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Oregon Tries Top-Down Construction on Bridge

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Graphic courtesy of Edelman
A customized gantry system reduced the need for in-water piles to just 12 from 100, increasing protection for salmon-filled streams.
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In-water work restrictions are so tight in the salmon-filled rivers of western Oregon that the Oregon Dept. of Transportation decided to employ a top-down bridge construction method to replace a section of Interstate 84 east of Portland. If all goes well, say ODOT officials, the method may be adopted on a more frequent basis.

Crews from Hamilton Construction Co., Springfield, Ore., have built a pair of gantry cranes in preparation for work at the confluence of the Sandy and Columbia rivers. Using twin 250,000-lb cranes, each weighing 100 tons and spanning 90 ft, construction crews will not need in-water work bridges to place a total of 49 steel girders for both the westbound and eastbound spans, says Wendell Snook, Hamilton's project manager.

The $58-million contract includes two 840-ft-long bridges, one 80 ft wide and the other 68 ft wide, to replace existing bridges in the exact same alignment. A detour bridge already has taken eastbound traffic off the I-84 bridge, allowing crews to construct the gantry system on top of a new concrete support structure, which did require an in-water work bridge to build. The new steel girders are now being placed.

With heavy runoff from nearby Mount Hood predicted and a preliminary design that would have required up to 100 in-water piles for work bridges, concerns arose that the new piles, coupled with debris coming down the Sandy River, could dramatically increase flooding risks for nearby homes and businesses. Further, with only a six-week time frame for in-water work due to endangered salmon—an interval that was later extended to 28 weeks—crews would have spent the bulk of the schedule putting in and tearing out the work bridge, says Jim Cox, ODOT's bridge delivery unit manager.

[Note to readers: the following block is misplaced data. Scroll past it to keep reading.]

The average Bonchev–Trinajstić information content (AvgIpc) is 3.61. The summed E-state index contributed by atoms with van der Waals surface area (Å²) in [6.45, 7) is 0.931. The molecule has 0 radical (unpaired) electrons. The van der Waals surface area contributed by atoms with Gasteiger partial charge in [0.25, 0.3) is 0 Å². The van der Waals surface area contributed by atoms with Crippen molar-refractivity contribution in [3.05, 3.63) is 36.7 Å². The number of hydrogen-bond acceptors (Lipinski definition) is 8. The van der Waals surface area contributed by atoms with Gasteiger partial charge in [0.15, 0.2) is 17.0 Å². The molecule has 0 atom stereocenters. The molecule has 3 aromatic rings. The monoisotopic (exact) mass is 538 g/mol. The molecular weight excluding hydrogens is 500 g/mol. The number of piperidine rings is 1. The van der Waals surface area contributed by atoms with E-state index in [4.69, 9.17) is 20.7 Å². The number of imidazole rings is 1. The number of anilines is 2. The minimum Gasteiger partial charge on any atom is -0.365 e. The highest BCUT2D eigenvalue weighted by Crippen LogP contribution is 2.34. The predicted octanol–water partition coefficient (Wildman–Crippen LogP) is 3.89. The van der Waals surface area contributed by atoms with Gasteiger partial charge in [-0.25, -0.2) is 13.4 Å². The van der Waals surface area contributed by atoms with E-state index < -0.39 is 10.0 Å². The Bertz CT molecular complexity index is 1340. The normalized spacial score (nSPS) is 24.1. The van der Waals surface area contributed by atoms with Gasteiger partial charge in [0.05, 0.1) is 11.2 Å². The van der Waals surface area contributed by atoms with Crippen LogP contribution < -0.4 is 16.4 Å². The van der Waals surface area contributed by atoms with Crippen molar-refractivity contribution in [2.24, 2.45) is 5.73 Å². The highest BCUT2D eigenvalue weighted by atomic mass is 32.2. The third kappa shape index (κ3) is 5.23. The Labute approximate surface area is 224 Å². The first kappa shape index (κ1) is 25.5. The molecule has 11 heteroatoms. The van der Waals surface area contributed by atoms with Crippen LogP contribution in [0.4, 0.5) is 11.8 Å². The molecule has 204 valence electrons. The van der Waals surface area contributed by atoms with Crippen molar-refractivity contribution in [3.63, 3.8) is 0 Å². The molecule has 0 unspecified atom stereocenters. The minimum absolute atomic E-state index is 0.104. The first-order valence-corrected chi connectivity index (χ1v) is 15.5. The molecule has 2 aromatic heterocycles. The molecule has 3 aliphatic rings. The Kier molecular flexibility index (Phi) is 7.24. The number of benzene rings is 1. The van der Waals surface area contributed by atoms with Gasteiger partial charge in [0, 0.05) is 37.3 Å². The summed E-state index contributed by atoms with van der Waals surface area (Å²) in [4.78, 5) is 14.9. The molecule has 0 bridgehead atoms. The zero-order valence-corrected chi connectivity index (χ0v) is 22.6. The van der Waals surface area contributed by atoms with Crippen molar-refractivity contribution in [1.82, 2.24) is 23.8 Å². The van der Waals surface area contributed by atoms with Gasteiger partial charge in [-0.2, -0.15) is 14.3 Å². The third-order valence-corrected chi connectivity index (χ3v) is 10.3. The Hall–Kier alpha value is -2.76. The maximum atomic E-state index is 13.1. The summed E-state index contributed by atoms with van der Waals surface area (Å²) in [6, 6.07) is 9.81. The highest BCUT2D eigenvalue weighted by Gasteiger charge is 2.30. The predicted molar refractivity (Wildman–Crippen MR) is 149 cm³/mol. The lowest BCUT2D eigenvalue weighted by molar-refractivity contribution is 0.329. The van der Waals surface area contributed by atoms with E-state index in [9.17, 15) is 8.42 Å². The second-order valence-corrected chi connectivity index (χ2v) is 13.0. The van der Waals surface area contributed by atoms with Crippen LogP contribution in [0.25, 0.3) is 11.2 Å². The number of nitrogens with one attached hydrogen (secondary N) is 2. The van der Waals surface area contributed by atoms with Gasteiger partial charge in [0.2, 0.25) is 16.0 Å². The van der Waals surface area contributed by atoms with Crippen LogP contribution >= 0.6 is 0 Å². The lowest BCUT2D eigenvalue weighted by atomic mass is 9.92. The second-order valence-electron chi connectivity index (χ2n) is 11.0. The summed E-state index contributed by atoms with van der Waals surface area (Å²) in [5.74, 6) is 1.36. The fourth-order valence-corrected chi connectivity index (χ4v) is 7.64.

The gantry system's support structure cuts the need for piles in the river to 12 from 100 during the winter months. "It is a huge difference and less time in the water," Snook says. "Additionally, our temporary structures are on 50-foot increments. Now we have 100- to 120-ft-spans, so the opening between the piles are substantially larger."

Crews are bolting together girders on the river's bank and then using the cranes to place lengths of up to 160 ft—using two cranes to spread the weight—on the concrete support structures. The roadway will be a cast-in-place concrete deck.

Once crews finish the eastbound bridge in summer 2012, they will move to the westbound bridge, using the detour bridge as the new work bridge and the completed eastbound lanes as the detour. They plan to have everything in its final alignment by spring 2014.

Faced with the need to switch from conventional methods, Hamilton shopped around and eventually bought both custom cranes for $1.2 million from North American Industries of Boston. While the motors and hooks were standard, the size of the cranes was customized, allowing the machines to slip within inches of the detour bridge.

"We haven't put them out to the test to see if we are in love with them," Snook says. But if all goes well—and the company doesn't anticipate a steep learning curve—Snook is hopeful that Hamilton can reuse them to cut costs and possibly save time on similar projects in the future.

Cox says ODOT will be watching the project closely, hoping that a successful completion will give future project builders in the river- and creek-filled areas west of the Cascade Range "another tool in the toolbox."

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